EarthLink Invests In Powerline Broadband

Earthlink , one of the largest broadband Internet service providers in the U.S., is investing $500,000 in a broadband Internet technology only recently approved by the Federal Communications Commission (FCC), it was announced Friday.

Officials at Ambient Corp., a Newton, Mass., communications company specializing in broadband over power line (BPL) broadband Internet, announced the ownership investment in its company, as well as the addition of Earthlink to its advisory board, the first ISP to join their ranks.

The announcement is another victory for Ambient, which provides Internet connectivity over a medium that’s faced a lot of criticism the past year over interference concerns. BPL uses radio frequency power to deliver digital information over a utility line, using repeaters at power boxes to strengthen the signal from the carrier to the home.

Because of the ubiquitous nature of power lines, the FCC has warmly embraced the technology as an alternative to existing broadband Internet technologies, and bridging the digital divide throughout the country, mainly in rural locations. Digital subscriber line is limited to areas surrounding telephone companies; cable isn’t carried outside urban areas (for the most part), and satellite Internet connectivity is bogged down with lag issues.

According to Ambient officials, Earthlink and Con Edison have been working side-by-side with them the past two years on a BPL pilot. And even though they provide cable, DSL and satellite Internet connectivity, officials said its part of the company’s strategy to look at next-generation technologies as well.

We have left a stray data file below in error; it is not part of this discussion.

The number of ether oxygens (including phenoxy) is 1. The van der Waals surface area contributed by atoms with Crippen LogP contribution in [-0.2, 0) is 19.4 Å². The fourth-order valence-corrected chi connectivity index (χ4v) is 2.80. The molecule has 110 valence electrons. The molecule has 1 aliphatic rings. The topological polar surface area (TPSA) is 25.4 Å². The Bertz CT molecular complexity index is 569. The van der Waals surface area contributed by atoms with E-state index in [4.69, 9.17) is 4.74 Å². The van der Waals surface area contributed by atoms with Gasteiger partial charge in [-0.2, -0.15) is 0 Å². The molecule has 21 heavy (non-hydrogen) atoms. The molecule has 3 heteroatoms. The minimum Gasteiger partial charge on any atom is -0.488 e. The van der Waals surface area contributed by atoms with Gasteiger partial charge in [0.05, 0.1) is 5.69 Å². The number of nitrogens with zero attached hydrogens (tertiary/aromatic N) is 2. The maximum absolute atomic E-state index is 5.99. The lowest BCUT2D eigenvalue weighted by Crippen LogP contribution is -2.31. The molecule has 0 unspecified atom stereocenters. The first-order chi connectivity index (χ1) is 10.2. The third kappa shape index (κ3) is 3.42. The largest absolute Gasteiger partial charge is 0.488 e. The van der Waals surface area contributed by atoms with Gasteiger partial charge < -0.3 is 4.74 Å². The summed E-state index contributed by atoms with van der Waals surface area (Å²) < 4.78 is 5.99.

“We look at it as our role to support companies and encourage development of broadband,” Dave Blumenthal, Earthlink spokesperson, told “We plan to participate in trials of a broad array of alternative broadband technologies.”

On Wednesday, Earthlink launched a BPL pilot program with Progress Energy in North Carolina. The test bed involves 500 homes and costs $19.95 for the first three months and $39.95 afterwards.

For a company the size of Earthlink, a half-million bet on a BPL carrier is a slight risk for the company if the technology doesn’t pan out; on the other hand, it is positioned to reap bigger rewards if BPL is successful. The investment contract includes the option to buy more shares of the company down the road.

It’s uncertain whether BPL will pay off in the long run, despite Earthlink’s increased interest and the well-wishes of the FCC. Amateur radio enthusiasts claim the interference issues caused by BPL more than offset the advantages to the technology.

Under Part 15 of the FCC’s rules governing wireless communications, unlicensed equipment has to abide by emission rules before it’s used in the U.S. Equipment used in fixed wireless Internet connections also fall under the Part 15 rule.

Last April, the FCC released a notice of inquiry (NOI) regarding BPL, taking arguments both for and against the technology from 5,100 individuals and organizations. The agency then released a notice of proposed rulemaking (NPRM) Feb. 12, finding that although BPL equipment couldn’t sufficiently address Part 15 emission guidelines, it would approve the use of the equipment in rollouts.

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